February 11, 2013
Earlier today, the Competition Bureau announced that the Federal Court of Appeal has dismissal the appeal from the Competition Tribunal’s decision in the CCS B.C. hazardous waste landfill merger case (see: here). In making the announcement, Canada’s Interim Commissioner of Competition John Pecman said:
“We are pleased that the Court has dismissed Tervita’s appeal with costs and upheld the Tribunal’s order. … If the acquisition had been allowed, Tervita would have been in a position to entrench its monopoly on secure hazardous waste disposal in Northeastern British Columbia.”
The Bureau initially filed an application with the Tribunal in 2011 to challenge this non-notifiable merger, arguing that the transaction, if it proceeded, would result in a substantial prevention of competition in the market for the disposal of hazardous waste in Northern British Columbia (the case was a “prevent” merger case).
The Competition Tribunal’s Decision
In May, 2012, the Tribunal ordered CCS to divest the Babkirk hazardous waste landfill assets acquired by CCS Corporation (now Tervita) from Complete Environmental. For a summary of the Tribunal’s decision last year see: Competition Tribunal Releases Decision in BC Landfill “Prevent” Merger Case.
In brief, on May 29, 2012, the Tribunal concluded that the acquisition by CCS of the shares of Complete substantially prevented competition and ordered CCS to divest Complete’s wholly-owned subsidiary Babkirk. The divestiture order was stayed pending appeal to the Federal Court of Appeal, which was heard last December. Tervita is the owner of the only operating secure landfills in North-Eastern British Columbia permitted to accept solid hazardous waste. These landfills primarily service oil and gas industry operators seeking to dispose of materials generated through drilling activities. Babkirk had secured regulatory approvals for development of a further secure hazardous waste landfill.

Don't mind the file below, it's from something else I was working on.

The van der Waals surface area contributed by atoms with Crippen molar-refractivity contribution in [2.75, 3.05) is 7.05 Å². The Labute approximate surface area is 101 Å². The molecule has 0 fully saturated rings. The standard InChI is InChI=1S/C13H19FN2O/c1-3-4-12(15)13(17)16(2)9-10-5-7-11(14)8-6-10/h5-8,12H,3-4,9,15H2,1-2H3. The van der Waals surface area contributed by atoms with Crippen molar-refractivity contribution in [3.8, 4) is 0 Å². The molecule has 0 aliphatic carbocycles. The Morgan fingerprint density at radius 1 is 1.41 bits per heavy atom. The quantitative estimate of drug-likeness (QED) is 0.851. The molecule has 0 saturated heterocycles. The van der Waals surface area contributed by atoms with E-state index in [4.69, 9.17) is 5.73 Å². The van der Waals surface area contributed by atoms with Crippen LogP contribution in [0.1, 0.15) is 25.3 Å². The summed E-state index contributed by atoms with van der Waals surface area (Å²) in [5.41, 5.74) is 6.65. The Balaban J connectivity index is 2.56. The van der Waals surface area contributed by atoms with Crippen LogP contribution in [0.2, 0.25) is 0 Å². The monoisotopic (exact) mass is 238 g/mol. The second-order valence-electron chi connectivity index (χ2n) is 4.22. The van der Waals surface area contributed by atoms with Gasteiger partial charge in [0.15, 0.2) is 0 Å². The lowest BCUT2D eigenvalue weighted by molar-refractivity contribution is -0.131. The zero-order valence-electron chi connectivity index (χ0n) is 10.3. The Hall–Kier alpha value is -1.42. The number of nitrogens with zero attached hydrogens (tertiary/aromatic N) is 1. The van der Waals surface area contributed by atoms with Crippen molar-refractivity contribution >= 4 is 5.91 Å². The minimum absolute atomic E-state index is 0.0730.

On January 7, 2011, CCS acquired the shares of Complete from five individuals for just over $6 million. The acquisition fell well below the financial thresholds for mandatory pre-closing notification to the Bureau. On January 24, 2011, the Commissioner of Competition filed an application with the Tribunal seeking a remedy under the merger provisions of the Competition Act.
Although Babkirk had not yet constructed a landfill, the Commissioner contended that the acquisition was a merger that prevented, or was likely to prevent, competition substantially by eliminating the only likely imminent competitor for secure landfill services in NEBC. The vendors were also named as respondents since the Commissioner sought an order to dissolve the acquisition. Normally the Bureau’s preferred merger remedy is divestiture by the purchaser.
Following a hearing in late 2011, the Tribunal concluded that the acquisition was a “’merger” that “… was more likely than not to maintain the ability of CCS to exercise materially greater market power” and “likely to prevent competition substantially.” The Tribunal rejected CCS’s defence that the merger was likely to achieve efficiencies that outweighed any anti-competitive effects (though the Tribunal did hold that the Commissioner’s proposed dissolution remedy would be overbroad, intrusive and less effective and ordered divestiture instead).
The Commissioner is normally selective in bringing contested merger cases, with the CCS case being only the sixth contested merger decided by the Tribunal since 1986. The case reinforces that the Commissioner may pursue any merger, including one that is localized or is relatively small in terms of deal size, for up to one year after closing. The case provided an opportunity for the Tribunal to articulate its approach to an alleged prevention (as opposed to a lessening) of competition and for the application of the efficiencies defence under section 96 of the Act.
The Federal Court of Appeal’s Decision
The Federal Court of Appeal’s decision was not yet available when I posted this – I’ll update the post once the Court’s decision becomes available. According to the Bureau, the FCA’s reasons are expected to be available next week.
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